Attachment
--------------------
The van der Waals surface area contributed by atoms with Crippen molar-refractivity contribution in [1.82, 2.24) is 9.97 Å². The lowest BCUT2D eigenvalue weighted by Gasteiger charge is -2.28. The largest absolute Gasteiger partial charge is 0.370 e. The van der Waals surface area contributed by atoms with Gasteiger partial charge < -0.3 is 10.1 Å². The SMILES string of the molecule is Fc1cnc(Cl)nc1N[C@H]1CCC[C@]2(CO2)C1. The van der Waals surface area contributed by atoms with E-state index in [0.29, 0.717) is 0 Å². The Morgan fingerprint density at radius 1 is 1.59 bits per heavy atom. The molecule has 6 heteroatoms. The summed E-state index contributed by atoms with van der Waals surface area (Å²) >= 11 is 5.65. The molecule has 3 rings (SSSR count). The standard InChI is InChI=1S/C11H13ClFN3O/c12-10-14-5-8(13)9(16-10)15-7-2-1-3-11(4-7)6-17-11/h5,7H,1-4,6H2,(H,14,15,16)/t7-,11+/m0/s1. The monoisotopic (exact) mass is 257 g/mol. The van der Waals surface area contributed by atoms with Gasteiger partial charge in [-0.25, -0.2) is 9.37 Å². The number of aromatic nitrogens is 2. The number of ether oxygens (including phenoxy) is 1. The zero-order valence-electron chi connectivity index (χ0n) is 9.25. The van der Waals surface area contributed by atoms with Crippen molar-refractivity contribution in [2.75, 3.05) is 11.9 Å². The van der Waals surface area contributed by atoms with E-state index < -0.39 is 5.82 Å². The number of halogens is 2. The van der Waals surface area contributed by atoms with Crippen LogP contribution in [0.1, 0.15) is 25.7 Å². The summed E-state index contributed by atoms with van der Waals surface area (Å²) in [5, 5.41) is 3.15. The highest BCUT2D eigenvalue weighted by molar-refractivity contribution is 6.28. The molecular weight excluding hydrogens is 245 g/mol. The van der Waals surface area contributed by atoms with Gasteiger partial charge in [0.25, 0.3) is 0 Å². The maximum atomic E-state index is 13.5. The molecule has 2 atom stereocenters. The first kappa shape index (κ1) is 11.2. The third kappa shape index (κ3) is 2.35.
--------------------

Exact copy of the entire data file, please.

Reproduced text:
The van der Waals surface area contributed by atoms with Crippen molar-refractivity contribution in [1.82, 2.24) is 9.97 Å². The lowest BCUT2D eigenvalue weighted by Gasteiger charge is -2.28. The largest absolute Gasteiger partial charge is 0.370 e. The van der Waals surface area contributed by atoms with Gasteiger partial charge < -0.3 is 10.1 Å². The SMILES string of the molecule is Fc1cnc(Cl)nc1N[C@H]1CCC[C@]2(CO2)C1. The van der Waals surface area contributed by atoms with E-state index in [0.29, 0.717) is 0 Å². The Morgan fingerprint density at radius 1 is 1.59 bits per heavy atom. The molecule has 6 heteroatoms. The summed E-state index contributed by atoms with van der Waals surface area (Å²) >= 11 is 5.65. The molecule has 3 rings (SSSR count). The standard InChI is InChI=1S/C11H13ClFN3O/c12-10-14-5-8(13)9(16-10)15-7-2-1-3-11(4-7)6-17-11/h5,7H,1-4,6H2,(H,14,15,16)/t7-,11+/m0/s1. The monoisotopic (exact) mass is 257 g/mol. The van der Waals surface area contributed by atoms with Gasteiger partial charge in [-0.25, -0.2) is 9.37 Å². The number of aromatic nitrogens is 2. The number of ether oxygens (including phenoxy) is 1. The zero-order valence-electron chi connectivity index (χ0n) is 9.25. The van der Waals surface area contributed by atoms with Crippen molar-refractivity contribution in [2.75, 3.05) is 11.9 Å². The van der Waals surface area contributed by atoms with E-state index < -0.39 is 5.82 Å². The number of halogens is 2. The van der Waals surface area contributed by atoms with Crippen LogP contribution in [0.1, 0.15) is 25.7 Å². The summed E-state index contributed by atoms with van der Waals surface area (Å²) in [5, 5.41) is 3.15. The highest BCUT2D eigenvalue weighted by molar-refractivity contribution is 6.28. The molecular weight excluding hydrogens is 245 g/mol. The van der Waals surface area contributed by atoms with Gasteiger partial charge in [0.25, 0.3) is 0 Å². The maximum atomic E-state index is 13.5. The molecule has 2 atom stereocenters. The first kappa shape index (κ1) is 11.2. The third kappa shape index (κ3) is 2.35.